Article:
Monday, February 28, 2011

Bail out versus corporate welfare, which is most appealing?

Bail sounds very fitting, considering that at last night's Oscars, the winner for the documentary, "Inside Job," questioned why the financial executives were not in jail. The financial executives should be in jail and they should be released in the monetary amount of bail that they received from the bail out funds.  I have a feeling that won't be happening. It is logical, it is consistant with the justice system, but there is always an exception to the rule and corporations are usually the exception. The corporations' indiscretion shows their influence over the government and sometimes makes me question if they are running the government. That previous statement conjures memories of Halliburton and Cheney. . . 

It is all in the language that we use. A corporation receives "bail out funds" but let us instead use the term welfare. Because, in reality, that is what is happening. Corporations file bankruptcy and receive welfare paid by courtesy of the American taxpayers. I have often heard people complain about the welfare recipients being supported by their tax dollars, but I have heard very few complain about the corporations doing it. These corporations fare very well, indeed. So well, in fact, that they make huge profits and fail to repay the money.  Some, such as Bank of America, don't even pay taxes. How is this legal? Corporations are some of the most heavily protected entities under the law. Yes, they function better than being a human being. I have considered becoming incorporated myself and that way, I can receive money and not be stigmatized for being on welfare, but rather, filing bankruptcy in my corporation's name. I would not do that because I have integrity.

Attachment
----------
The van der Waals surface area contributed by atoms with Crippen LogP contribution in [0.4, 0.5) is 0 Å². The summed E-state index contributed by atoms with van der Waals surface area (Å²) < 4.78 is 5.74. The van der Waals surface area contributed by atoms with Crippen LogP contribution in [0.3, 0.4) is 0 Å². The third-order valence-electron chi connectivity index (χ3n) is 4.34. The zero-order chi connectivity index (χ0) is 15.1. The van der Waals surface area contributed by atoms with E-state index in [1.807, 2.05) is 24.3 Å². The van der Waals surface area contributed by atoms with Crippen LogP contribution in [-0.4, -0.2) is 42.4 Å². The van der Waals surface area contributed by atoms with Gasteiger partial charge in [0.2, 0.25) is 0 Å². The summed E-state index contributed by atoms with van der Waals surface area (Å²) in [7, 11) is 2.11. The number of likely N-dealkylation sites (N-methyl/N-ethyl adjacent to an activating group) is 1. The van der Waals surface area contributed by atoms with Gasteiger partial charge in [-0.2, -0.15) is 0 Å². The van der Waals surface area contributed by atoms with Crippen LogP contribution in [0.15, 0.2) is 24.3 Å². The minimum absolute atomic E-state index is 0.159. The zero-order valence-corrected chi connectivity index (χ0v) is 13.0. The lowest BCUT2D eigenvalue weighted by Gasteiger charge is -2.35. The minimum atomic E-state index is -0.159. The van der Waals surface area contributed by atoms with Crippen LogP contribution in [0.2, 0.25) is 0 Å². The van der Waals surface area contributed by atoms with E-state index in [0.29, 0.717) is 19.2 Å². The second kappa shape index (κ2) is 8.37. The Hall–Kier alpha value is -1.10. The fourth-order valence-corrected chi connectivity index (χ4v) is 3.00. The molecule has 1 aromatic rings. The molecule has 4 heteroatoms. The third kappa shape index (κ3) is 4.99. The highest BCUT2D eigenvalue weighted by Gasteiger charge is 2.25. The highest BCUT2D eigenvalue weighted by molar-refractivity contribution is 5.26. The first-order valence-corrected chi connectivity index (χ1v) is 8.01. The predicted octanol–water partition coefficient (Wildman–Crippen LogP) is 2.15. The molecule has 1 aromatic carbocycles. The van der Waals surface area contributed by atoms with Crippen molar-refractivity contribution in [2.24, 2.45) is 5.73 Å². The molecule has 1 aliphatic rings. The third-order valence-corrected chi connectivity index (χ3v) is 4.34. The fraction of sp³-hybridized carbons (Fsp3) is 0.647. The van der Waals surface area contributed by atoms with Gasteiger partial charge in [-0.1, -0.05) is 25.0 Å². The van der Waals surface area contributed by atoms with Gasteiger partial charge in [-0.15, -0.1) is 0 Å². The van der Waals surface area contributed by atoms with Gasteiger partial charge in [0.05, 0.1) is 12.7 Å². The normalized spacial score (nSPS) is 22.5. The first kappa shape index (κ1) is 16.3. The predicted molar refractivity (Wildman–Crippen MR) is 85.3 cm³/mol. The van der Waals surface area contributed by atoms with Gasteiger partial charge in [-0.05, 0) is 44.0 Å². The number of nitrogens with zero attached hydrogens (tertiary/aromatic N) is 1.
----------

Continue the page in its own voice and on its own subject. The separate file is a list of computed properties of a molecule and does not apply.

The teachers and other social assests to the nation are suffering. Why are they not receiving money? (Does taxation without representation sound familiar? Bingo!) I want them to fare well more than any large company. The most famous social asset, who was a welfare to billions story in the UK, is J.K. Rowling. She was a single mother on welfare and she wrote the Harry Potter series and reversed her social conditions. Rowling got children and people of all ages to read. I would see people of all ages reading thick her books. If the corporations had such a positive impact on society, I would not have an issue with them receiving money, but when it is reported how much their CEO and other top employees are paid, I wonder what is their contribution to society.

The corporations have greedily taken too much of the public's money. It is time to resuscitate the areas in the most need. The people in Wisconsin and other U.S. states are appealing to the government for what they need. The protests in other countries seem to be effective, but do we have people power anymore? Or do we have to be a corporation in order to receive money?

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